Tyler tried to slip away unnoticed. No luck! Cassie looked up when she heard the gate open. “Where are you going, Tyler?”
“To the park.” Tyler scowled at the squeaky hinge.
She came over to the fence. “You should stay here. You know Mom said Paul’s coming over.”
“Paul might play ball with us,” five-year-old Tisha added. “That’ll be so much fun!”
“I don’t like Paul!” Tyler kicked angrily at a tuft of grass.
Tisha’s eyes opened wide. “Why don’t you, Tyler? He’s nice.”
“I don’t like him!” Tyler repeated. “He’s not my dad and he can quit acting like it.
“Our Dad is gone, Tyler,” Cassie reminded him quietly. “Mom says we need accept it.”
Angrily Tyler shoved his hands in his pockets. Maybe they could accept it, but he never would! They should have their own dad like other families did. There never should have been an accident. Or Dad should have gotten better after. He never should have died and left them alone. It wasn’t fair!
And now Paul was coming over, talking with Mom, smiling at her. They said they’re going to get married. Mom would forget all about Dad! Paul was so friendly to them, too, trying to win them over. Tisha was totally on his side already. She would never even remember Dad. Everybody would forget Dad.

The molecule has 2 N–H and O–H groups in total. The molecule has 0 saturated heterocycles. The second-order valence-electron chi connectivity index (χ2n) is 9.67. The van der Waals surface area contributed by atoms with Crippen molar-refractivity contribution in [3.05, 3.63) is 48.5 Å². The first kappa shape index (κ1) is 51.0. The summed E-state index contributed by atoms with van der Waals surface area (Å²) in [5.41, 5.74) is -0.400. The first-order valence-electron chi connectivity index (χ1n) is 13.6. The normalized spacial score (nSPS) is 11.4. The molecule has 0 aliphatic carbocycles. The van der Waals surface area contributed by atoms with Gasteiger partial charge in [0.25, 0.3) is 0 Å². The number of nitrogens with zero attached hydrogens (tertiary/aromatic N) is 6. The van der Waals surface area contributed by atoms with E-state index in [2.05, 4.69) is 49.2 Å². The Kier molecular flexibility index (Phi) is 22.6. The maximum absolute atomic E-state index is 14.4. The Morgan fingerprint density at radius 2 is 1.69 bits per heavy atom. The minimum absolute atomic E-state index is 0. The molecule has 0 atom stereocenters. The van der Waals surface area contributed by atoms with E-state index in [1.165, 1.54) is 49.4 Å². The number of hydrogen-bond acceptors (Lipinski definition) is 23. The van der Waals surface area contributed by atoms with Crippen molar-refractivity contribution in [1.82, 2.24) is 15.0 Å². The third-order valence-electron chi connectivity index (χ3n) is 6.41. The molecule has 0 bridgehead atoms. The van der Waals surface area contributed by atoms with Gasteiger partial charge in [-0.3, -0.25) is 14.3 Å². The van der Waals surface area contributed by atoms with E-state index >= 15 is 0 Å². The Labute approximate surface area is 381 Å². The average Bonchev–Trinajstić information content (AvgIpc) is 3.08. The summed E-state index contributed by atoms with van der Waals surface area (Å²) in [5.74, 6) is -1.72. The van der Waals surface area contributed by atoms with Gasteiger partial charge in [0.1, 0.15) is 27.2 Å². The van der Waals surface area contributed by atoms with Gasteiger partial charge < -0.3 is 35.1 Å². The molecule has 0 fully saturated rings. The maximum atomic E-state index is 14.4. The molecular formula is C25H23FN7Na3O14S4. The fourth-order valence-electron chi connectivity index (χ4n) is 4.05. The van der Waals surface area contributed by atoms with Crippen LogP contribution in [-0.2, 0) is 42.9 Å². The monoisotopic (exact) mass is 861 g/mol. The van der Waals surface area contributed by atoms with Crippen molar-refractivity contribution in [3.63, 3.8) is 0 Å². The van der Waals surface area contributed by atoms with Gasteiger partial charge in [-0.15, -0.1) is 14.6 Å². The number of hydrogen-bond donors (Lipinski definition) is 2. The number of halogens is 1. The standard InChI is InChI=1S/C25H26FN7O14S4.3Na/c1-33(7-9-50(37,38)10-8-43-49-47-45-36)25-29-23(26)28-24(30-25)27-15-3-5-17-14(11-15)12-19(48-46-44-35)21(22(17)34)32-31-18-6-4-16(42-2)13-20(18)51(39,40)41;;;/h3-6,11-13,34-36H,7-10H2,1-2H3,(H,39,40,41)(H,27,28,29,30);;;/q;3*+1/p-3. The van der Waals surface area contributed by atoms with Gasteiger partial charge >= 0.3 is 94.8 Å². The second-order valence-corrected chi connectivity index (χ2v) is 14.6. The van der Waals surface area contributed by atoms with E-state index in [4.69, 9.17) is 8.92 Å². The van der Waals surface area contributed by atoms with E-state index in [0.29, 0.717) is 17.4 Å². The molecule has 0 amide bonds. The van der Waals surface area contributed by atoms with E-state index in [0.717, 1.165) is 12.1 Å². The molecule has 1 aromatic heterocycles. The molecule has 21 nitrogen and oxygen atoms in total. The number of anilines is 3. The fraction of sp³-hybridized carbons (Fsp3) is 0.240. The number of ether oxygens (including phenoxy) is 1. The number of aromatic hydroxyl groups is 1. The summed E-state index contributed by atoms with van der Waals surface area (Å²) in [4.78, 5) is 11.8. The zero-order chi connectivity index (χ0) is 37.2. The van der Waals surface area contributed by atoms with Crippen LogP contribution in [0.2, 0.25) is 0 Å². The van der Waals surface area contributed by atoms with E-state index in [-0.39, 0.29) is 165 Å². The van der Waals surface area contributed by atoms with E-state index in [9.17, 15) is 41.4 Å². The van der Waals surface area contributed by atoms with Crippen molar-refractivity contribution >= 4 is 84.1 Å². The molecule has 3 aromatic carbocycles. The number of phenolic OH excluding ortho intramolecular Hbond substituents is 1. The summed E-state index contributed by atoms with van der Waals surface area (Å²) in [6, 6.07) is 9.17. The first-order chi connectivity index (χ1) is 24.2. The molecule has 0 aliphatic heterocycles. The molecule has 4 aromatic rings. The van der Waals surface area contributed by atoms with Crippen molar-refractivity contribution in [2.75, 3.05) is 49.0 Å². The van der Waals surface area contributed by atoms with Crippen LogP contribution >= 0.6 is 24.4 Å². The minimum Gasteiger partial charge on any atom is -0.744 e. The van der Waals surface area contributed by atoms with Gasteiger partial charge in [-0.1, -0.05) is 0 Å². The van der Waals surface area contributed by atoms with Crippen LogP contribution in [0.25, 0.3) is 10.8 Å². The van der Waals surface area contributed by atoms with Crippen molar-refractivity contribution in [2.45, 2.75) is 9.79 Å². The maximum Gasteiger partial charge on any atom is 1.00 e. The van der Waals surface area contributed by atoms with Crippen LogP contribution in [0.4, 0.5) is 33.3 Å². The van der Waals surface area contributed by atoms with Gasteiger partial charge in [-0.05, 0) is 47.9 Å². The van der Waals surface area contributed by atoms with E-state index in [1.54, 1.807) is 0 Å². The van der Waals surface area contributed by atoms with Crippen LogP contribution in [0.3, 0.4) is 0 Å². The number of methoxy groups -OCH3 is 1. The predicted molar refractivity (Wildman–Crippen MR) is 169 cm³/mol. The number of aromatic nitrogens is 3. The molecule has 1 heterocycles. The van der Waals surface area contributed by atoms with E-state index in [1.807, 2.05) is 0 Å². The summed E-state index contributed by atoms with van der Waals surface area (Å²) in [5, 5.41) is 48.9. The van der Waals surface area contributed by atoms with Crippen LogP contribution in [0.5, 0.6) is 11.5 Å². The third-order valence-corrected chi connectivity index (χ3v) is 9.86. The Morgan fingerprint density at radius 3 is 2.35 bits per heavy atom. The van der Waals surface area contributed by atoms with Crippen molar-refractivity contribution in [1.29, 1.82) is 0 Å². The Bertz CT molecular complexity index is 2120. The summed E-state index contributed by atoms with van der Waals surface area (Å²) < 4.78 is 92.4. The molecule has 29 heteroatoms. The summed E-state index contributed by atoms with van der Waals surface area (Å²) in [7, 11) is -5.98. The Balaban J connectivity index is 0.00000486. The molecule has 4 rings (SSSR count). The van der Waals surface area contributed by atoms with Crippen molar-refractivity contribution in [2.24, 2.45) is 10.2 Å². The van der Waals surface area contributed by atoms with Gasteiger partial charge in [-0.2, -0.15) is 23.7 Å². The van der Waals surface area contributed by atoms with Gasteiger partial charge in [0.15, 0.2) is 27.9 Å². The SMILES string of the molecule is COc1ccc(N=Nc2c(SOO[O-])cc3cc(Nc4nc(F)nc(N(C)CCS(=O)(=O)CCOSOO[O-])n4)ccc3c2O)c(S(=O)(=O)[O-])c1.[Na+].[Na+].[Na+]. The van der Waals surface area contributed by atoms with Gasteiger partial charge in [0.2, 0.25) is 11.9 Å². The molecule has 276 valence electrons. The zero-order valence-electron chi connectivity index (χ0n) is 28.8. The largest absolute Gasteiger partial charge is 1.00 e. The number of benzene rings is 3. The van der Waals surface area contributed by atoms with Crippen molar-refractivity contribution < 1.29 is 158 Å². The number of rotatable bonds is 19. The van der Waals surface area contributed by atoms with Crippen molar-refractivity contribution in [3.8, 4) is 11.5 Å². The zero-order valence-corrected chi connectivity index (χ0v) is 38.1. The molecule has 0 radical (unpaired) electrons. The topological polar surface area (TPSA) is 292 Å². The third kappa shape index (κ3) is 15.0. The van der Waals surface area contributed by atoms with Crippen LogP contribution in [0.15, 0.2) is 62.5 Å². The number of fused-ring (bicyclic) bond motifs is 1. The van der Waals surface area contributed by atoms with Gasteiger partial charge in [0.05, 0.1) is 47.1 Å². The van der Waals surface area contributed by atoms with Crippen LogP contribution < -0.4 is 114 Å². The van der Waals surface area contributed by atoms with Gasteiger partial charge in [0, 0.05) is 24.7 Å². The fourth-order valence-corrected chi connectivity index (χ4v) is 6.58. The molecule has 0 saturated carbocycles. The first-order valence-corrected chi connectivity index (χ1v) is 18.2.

“He thinks he can take Dad’s place,” Tyler grumbled, “but he never will. I wish he’d just go away and leave us alone!”
He turned and ran for the park, ignoring Cassie’s call to come back. She thought because she was twelve now that she could tell him and Tisha what to do. That wasn’t fair, either. He could look after himself; he was almost ten. He could help look after the family, too. They didn’t need Paul. Why didn’t he just beat it?